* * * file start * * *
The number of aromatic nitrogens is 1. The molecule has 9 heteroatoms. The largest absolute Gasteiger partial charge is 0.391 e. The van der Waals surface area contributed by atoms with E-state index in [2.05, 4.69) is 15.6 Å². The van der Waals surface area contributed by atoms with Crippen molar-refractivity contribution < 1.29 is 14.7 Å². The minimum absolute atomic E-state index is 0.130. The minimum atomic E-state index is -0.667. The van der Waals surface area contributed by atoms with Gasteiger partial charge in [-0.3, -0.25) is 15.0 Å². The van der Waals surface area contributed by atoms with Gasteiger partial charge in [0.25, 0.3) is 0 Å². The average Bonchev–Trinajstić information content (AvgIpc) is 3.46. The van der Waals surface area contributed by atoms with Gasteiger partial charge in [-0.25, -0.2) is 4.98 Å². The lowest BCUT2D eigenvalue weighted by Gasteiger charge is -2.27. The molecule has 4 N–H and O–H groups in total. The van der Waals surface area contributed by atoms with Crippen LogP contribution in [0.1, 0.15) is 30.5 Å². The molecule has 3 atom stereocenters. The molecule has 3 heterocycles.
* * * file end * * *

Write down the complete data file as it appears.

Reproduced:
The number of aromatic nitrogens is 1. The molecule has 9 heteroatoms. The largest absolute Gasteiger partial charge is 0.391 e. The van der Waals surface area contributed by atoms with E-state index in [2.05, 4.69) is 15.6 Å². The van der Waals surface area contributed by atoms with Crippen molar-refractivity contribution < 1.29 is 14.7 Å². The minimum absolute atomic E-state index is 0.130. The minimum atomic E-state index is -0.667. The van der Waals surface area contributed by atoms with Gasteiger partial charge in [-0.3, -0.25) is 15.0 Å². The van der Waals surface area contributed by atoms with Gasteiger partial charge in [0.25, 0.3) is 0 Å². The average Bonchev–Trinajstić information content (AvgIpc) is 3.46. The van der Waals surface area contributed by atoms with Gasteiger partial charge in [-0.25, -0.2) is 4.98 Å². The lowest BCUT2D eigenvalue weighted by Gasteiger charge is -2.27. The molecule has 4 N–H and O–H groups in total. The van der Waals surface area contributed by atoms with Crippen LogP contribution in [0.1, 0.15) is 30.5 Å². The molecule has 3 atom stereocenters. The molecule has 3 heterocycles.